(Check out a screen cap of this statement in the original Italian here. It is also where I took the translation from.) 

Whoa. This is even crazier than Ferlito's blackface remarks. (I'm not going to touch the swimming remarks but I know there are black swimmers who win medals at the world and Olympic level.)

Last year, I wrote a story for Deadspin which parsed how "artistic" or "artistry" is often a coded way of talking about body type. Thin, lithe gymnasts are often called artistic. Now, "artistry" is being employed to describe race as well. Spokesperson David Ciaralli, who penned the statement, seems to equate elegance with whiteness and power/brute force with blackness. Why does this sound familiar? Because it's the language of racism. White were cultured, elegant if you will. Black people were "savages" or had some sort of animalistic raw power. 

Let's analyze this a bit more. He suggests that the Russians and Romanians were able to dominate due to their elegance, not their acrobatics. Say what? 

Since when were the Russians and Romanians not acrobatic? The double double on floor exercise that both Biles and Ferrari perform is called the Silivas in the Code of Points, named for that famed African American gymnast Daniela Silivas? NO. It's named for the Romanian legend. Or what about the crazy skills of Tatiana Gutsu? Or the whole 1989 Soviet squad? I could go on and on and on giving examples of the Soviets and Romanians' extreme feats of athleticism but you get the idea. Russia and Romania dominated because they had the hardest skills and did them exceptionally well. What Ciaralli is really talking about is their appearance--they had the "artistic" physique and they were white. Black people, on the other hand, are not elegant. Fact: No black person has ever been a ballerina. Oh wait, this.

Obviously the "colored people" the Italian is referring to are current Olympic champion Gabby Douglas and Biles. In lumping them together, he makes the classic racist mistake, which is assuming that people of a minority are exactly the same. Biles and Douglas may both be African-American with bubbly personalities but that's where the similarities mostly end. Gymnastically knowledgeable people will tell you that Biles and Douglas do not do the same "type" of gymnastics. Biles has the powerhouse physique like a Shawn Johnson. She does very hard tumbling and a powerful vault. On beam, she uses skills like a standing full (though not at this world championships) and a full-in dismount to rack up her bonus points.

Douglas has a more lithe body, a more "European" body style to use the language of the IGF. She could do an Amanar but it wouldn't be described as powerful any more than Viktoria's Komova's Amanar could be. Her tumbling on floor was hard but she didn't make floor finals with it. Her best events were beam and bars, especially the latter. These are not the power events.

But as far Ciaralli is concerned, they're both the same. They're both black and therefore blessed with black power (not nationalist movement kind). This is also classically racist.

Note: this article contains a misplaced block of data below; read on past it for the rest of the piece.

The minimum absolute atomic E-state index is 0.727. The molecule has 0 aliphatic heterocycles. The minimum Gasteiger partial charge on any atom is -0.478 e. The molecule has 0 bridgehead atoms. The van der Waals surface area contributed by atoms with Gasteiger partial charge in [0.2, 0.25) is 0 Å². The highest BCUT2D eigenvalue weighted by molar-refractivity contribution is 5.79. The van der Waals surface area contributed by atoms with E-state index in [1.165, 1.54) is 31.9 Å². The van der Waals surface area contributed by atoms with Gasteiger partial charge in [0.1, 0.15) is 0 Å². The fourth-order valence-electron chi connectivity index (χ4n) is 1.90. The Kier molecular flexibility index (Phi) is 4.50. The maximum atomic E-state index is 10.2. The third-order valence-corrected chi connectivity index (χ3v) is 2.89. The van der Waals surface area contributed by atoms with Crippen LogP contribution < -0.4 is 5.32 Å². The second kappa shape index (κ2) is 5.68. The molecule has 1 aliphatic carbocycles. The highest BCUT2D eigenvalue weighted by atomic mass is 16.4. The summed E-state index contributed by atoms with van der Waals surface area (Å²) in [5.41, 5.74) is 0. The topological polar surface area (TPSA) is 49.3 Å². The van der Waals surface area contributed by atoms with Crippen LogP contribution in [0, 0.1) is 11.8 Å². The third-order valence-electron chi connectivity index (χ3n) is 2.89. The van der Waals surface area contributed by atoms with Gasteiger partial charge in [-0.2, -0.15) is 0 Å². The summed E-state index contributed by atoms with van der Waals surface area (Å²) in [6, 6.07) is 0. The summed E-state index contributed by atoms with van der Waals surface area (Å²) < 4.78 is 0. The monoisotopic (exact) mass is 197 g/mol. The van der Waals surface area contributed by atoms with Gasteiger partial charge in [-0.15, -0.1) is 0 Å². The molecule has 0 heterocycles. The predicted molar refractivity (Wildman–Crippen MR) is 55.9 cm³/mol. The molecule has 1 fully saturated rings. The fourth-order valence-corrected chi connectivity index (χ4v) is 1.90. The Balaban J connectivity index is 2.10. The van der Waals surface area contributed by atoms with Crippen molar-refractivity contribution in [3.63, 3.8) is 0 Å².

Let's look at the facts for a minute: while Ferrari and Ferlito had great meets, the reason they didn't get on the AA podium is because they lack the difficulty to compete and not just on the power events. (Ferrari, in fact, won the silver on floor.)

And it's not like Biles was the only one doing some of the big skills. They couldn't have surpassed Romania's Larisa Iordache or Aliya Mustafina either. Those two are the European types in the meet. Fact of the matter is, while they have a standout in Ferrari, who has been the team leader for years, they don't have the talent or abilities of the other teams--American, Russian, Chinese, or Romanian. They don't have the up-and-coming talent of Canada or Great Britain. (Hey Ciaralli--Canadian and seeming white person Victoria Moors debuted a double twisting double layout on floor in Antwerp, which is by far the hardest tumbling move in women's floor exercise. What does that do to your "colored people are powerful" theory? How about McKayla Maroney on vault? Or Giulia Steingruber on vault and floor where she does a full twisting double layout and another double layout? Again, I could go on and on and on but you get the idea.)

I don't think Ferlito should be punished forever for her remarks, but what she said was racist as much as she asserts otherwise. She thinks that not hating black people makes you not racist, but racism isn't necessarily based in animus. It's institutionalized in our systems. It frame our thoughts and how we regard the accomplishments of people of color. It allows one to look at a stupendous athlete (and all around adorable person) like Biles and reduce her accomplishment to the fact of her skin color, to imply that she doesn't fully deserve them, or because she's "powerful" she hasn't worked as hard as others. And that's a pretty awful thing to say about a fellow gymnast.

UPDATE: I think we all need to watch Jay Smooth's video about how to talk about racist comments. It's not a "who they are" conversation but a "what they did" conversation.